CWRU Emerges as a Top American Team at Vis International Arbitration Moot Court Competition, Rachel McKay receives a best speaker award

Vis Moot Court competition
Pictured at the 29th Vis International Arbitration Moot Court competition: Callan Foran (top right) and Rachel McKay (middle left)

The Vis International Arbitration Moot Court Team at Case Western Reserve School of Law has just completed a history making season, after competing at the 29th Vis International Arbitration Moot Court competition held virtually this past week. For the first time in the law school’s history, the Vis Moot Court Team advanced to the elimination rounds of the competition. To put this in perspective, over 350 teams from around the world entered the Vis competition and only the top 64 teams advanced to the knockout rounds. Only five other American teams advanced, including the University of Michigan and Harvard University.

The CWRU team made it to the elimination rounds thanks to the strong performances of students Rachel McKay, Callan Foran, John Schon, Reece Disney and Frankie Collins. Represented by co-captains McKay and Foran in the round of 64, the CWRU team was defeated by the home team, Vienna University of Economics and Business, by the slimmest of margins. Cheering from the sidelines were the remaining team members, Elena Strelkova, Brooke Behrmann, and Rose Carlyon along with coaches Douglas Pilawa (LAW ‘19), adjunct professor and associate attorney at Squire Patton Boggs; and Professor Katy Mercer.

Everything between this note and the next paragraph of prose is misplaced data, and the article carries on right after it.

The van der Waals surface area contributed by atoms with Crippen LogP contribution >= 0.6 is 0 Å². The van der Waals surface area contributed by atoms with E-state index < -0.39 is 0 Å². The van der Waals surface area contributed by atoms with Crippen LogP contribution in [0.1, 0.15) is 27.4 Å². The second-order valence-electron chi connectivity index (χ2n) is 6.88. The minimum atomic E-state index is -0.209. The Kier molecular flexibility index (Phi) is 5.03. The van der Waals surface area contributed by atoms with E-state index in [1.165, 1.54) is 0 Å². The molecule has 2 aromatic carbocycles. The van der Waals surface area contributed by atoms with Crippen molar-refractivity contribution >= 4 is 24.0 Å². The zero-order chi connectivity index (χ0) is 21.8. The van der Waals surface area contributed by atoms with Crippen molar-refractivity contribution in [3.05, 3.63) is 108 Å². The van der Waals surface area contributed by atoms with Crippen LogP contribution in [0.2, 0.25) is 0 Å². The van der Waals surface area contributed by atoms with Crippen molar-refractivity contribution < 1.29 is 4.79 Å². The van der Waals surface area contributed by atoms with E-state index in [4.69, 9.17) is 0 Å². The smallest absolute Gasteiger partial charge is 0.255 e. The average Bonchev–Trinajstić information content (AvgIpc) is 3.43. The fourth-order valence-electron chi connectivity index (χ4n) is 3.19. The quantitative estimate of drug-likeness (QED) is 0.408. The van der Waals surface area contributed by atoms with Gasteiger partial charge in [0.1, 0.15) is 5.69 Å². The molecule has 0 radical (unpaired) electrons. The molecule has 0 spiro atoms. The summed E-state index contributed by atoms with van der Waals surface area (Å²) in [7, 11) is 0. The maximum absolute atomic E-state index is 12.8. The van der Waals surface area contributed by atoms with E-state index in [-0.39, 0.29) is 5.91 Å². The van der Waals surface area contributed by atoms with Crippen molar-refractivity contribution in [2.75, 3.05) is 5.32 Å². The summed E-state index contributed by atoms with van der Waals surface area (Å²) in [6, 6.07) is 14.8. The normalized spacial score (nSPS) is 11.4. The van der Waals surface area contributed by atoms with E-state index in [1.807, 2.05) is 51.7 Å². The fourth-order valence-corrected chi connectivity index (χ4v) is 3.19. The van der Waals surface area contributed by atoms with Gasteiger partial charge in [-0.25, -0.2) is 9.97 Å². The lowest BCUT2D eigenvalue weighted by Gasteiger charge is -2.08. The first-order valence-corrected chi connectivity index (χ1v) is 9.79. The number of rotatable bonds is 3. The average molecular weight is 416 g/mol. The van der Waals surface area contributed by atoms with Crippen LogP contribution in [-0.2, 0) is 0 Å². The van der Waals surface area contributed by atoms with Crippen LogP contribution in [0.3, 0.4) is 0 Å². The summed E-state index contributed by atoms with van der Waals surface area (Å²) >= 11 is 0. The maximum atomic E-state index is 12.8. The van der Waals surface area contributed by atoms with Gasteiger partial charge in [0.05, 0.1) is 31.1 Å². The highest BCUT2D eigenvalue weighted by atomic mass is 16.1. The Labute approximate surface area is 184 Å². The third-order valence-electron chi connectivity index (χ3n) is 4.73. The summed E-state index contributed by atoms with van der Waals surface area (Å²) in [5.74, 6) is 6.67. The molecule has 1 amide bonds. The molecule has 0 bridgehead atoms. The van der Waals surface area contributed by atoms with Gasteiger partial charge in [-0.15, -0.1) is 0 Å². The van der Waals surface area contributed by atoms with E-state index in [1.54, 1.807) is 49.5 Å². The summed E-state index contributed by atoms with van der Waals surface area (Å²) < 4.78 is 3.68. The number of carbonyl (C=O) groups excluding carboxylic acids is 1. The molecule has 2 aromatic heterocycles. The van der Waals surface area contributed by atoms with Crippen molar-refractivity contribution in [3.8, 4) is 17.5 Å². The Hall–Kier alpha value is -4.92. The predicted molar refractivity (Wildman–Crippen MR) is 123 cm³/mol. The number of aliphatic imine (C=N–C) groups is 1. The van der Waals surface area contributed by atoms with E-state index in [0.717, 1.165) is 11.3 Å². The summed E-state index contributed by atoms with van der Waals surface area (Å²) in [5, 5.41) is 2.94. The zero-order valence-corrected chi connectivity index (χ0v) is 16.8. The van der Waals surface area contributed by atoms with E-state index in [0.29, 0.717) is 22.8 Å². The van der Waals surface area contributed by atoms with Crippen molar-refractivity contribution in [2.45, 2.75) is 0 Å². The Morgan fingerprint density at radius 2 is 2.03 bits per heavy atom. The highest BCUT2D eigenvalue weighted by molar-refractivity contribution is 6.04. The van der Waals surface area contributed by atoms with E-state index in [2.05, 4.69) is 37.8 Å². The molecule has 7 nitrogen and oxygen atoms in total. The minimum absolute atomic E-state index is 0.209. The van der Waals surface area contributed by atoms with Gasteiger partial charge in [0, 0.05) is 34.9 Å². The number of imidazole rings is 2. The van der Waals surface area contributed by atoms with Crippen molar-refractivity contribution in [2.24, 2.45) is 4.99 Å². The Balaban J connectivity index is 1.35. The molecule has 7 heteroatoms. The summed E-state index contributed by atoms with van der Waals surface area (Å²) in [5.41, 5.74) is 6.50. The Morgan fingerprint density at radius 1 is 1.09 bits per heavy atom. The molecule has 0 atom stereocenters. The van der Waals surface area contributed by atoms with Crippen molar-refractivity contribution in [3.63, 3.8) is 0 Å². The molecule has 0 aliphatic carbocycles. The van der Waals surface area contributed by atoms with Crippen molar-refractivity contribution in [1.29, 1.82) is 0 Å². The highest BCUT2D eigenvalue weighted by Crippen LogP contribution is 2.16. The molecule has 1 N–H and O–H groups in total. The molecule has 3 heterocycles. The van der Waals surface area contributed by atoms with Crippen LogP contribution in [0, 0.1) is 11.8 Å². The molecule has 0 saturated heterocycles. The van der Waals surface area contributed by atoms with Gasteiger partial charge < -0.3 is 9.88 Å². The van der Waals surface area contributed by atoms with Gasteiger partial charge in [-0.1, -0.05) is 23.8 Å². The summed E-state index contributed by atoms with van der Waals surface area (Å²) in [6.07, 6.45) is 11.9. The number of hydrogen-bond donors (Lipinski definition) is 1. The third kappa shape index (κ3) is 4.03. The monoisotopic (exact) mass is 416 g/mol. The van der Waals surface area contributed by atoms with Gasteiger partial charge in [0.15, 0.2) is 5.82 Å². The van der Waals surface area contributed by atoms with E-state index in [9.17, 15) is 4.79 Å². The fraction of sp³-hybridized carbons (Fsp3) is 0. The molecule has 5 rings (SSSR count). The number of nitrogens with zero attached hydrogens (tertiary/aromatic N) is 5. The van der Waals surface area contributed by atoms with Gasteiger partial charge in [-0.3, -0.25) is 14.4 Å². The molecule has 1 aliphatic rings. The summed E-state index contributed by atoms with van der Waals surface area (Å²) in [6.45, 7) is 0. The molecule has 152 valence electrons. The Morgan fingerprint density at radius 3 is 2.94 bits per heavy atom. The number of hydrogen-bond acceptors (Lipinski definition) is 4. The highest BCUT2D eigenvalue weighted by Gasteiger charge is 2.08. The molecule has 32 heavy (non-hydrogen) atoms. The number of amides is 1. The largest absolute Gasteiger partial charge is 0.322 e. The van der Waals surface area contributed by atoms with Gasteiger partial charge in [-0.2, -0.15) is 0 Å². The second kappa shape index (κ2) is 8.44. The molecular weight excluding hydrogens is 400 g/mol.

McKay received “Honorable Mention for Best Oralist”—an award given to approximately 25 students out of 2,500. This is the second year in a row that a CWRU student has taken home a top speaking award at this prestigious competition. Last year, Foran took home the same award, becoming only the second person in CWRU’s history to win it. 
Throughout the year, the Vis team has participated in pre-moots hosted (virtually) in Sri Lanka, Hungary, India and Greece. 
Established in 1994, the Willem C. Vis Moot competition is the largest arbitration moot competition in the world and the second-largest moot overall, crafting problems involving some of the most contentious topics in international business law.
This year's problem involved a contract formation dispute, challenging students to unravel the choice of law web and argue for proper application of the United Nations Convention on Contracts for the International Sale of Goods, the UNCITRAL Model Law and the Asian International Arbitration Centre Rules of Arbitration. The team prepared briefs comprehensively addressing the positions of both Claimant and Respondent, digging into scholarly commentary, case law, and arbitral practice. The team's strong knowledge of the law was persuasively displayed both in its written submissions and in the rigorous oral arguments.